Cablegate: Update On Civair Security

Published: Wed 31 Dec 2003 02:46 PM
This record is a partial extract of the original cable. The full text of the original cable is not available.
E.O. 12958: N/A
SUBJECT: Update on Civair Security
Ref: (A) State 348468 (B) State 348269
(C) Ankara 7597
1. (SBU) Directorate General of Civil Aviation (DGCA)
officials told us that they had not yet examined TSA's
emergency amendments which could require armed law
enforcement officers to be posted on certain flights,
and pointed out the risks of posting such officers
without adequate training. They advised that they would
consult with their counterparts at the Turkish National
Police as to what actions Turkey would take in this
area. They also provided information on cargo carriers
and said they supported a return to instituting border
and customs controls at the first port of entry. End
2. (SBU) Econoff and Econ Specialist met with Topa
Toker, head of the Directorate General for Civil
Aviation (DGCA) and other DGCA officials on December 31
to discuss aviation security issues, including the U.S.
Department of Homeland Security's (DHS') recent
emergency aviation amendments, new procedures for all-
cargo carriers and a gap in immigration and customs
controls at Turkish airports.
Reaction to DHS Aviation Emergency Amendments
3. (SBU) On December 29, the Embassy faxed to DGCA a
copy of DHS' December 28 amendments (ref A) which would
require carriers to provide an armed government law
enforcement officer on flights specified by the U.S.
Transportation Security Administration (TSA), or to
cancel the flight if no such officer could be deployed.
Toker and his staff had not examined the amendment prior
to the meeting, but said he would review this carefully,
discuss it with the Turkish National Police (TNP) and
advise us as to what actions Turkey would take. Oktay
Erdagi, DGCA's Head of Department for Security, pointed
out the risks of introducing weapons to aircraft,
particularly if the law enforcement officers posted did
not have specialized training. He said TNP planned to
train officers to serve as air marshals, but the police
were still in the process of selecting officers for the
training. However, he said that, in an emergency,
Turkish authorities could put a law enforcement officer
on board an aircraft if required by TSA.
4. (SBU) Erdagi said that Turkish Airlines (THY) had
taken extra security measures on international flights,
including deployment of an extra unarmed steward to help
protect access to the pilots' cabin and strengthening
cockpit doors.
All-Cargo Security Procedures
5. (SBU) Econoff noted that TSA had recently issued All-
Cargo International Security Procedures and advance
vetting requirements for crewmembers (ref B), and was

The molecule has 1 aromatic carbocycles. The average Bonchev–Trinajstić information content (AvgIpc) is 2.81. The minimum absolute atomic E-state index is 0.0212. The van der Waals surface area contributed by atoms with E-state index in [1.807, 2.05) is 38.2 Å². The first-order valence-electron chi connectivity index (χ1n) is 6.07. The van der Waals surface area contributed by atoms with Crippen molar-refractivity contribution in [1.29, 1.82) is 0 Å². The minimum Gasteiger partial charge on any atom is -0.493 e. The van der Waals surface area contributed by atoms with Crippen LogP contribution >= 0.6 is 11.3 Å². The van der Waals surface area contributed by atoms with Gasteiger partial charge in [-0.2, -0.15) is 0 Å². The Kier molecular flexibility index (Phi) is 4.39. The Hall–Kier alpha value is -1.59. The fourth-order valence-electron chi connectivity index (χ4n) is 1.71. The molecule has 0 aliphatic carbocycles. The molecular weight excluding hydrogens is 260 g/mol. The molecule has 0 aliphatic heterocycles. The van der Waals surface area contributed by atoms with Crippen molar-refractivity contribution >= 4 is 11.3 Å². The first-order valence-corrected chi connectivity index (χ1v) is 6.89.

attempting to inform all cargo airlines directly.
Econoff asked for a list of all-cargo carriers with
routes to or from the United States or overflying U.S.
territory. Topa Toker responded that THY is the only
cargo carrier with direct flights to the U.S., with
cargo taken on its passenger flights. MNG, a private
carrier, runs cargo flights, but not directly to the
United States from Turkey. Oktay Erdagi said he would
pass on information from U.S. authorities to the
relevant carriers.
Gap in Immigration/Customs Control
6. (SBU) Econoff raised an apparent loophole which could
allow international passengers to avoid passing through
border and customs controls in some airports (ref C).
In Ankara, airline staff direct international arrivals
connecting through Istanbul to a bus taking them to a
terminal with border and customs controls, and domestic
passengers to another terminal without those controls.
However, staff do not always check to ensure that
arriving passengers board the correct bus.
7. (SBU) Toker acknowledged that the existing system
could be strengthened by adding staff to check boarding
cards at the plane and at the entry to the domestic
terminal. However, he and the TNP would prefer to
rectify the problem by requiring passengers to clear
customs and border control at the initial point of entry
to Turkey. Toker said he would recommend this at a
January meeting of the National Civil Aviation Security
Chainsaw on a Domestic Flight
8. (U) Econoff also raised press reports that a
passenger on the December 20 Istanbul - Bodrum flight
had taken a chainsaw on board the aircraft. Toker said
that the press had exaggerated the story and that the
incident had not been a safety risk. The passenger had
brought a chainsaw motor (without the chain) and its
empty fuel tank on board. Because the tank had been
emptied just before the flight, other passengers had
smelled gasoline and this prompted the media's interest.
Erdagi acknowledged that it would be worthwhile for DGCA
to review procedures for screening for potentially
hazardous materials.
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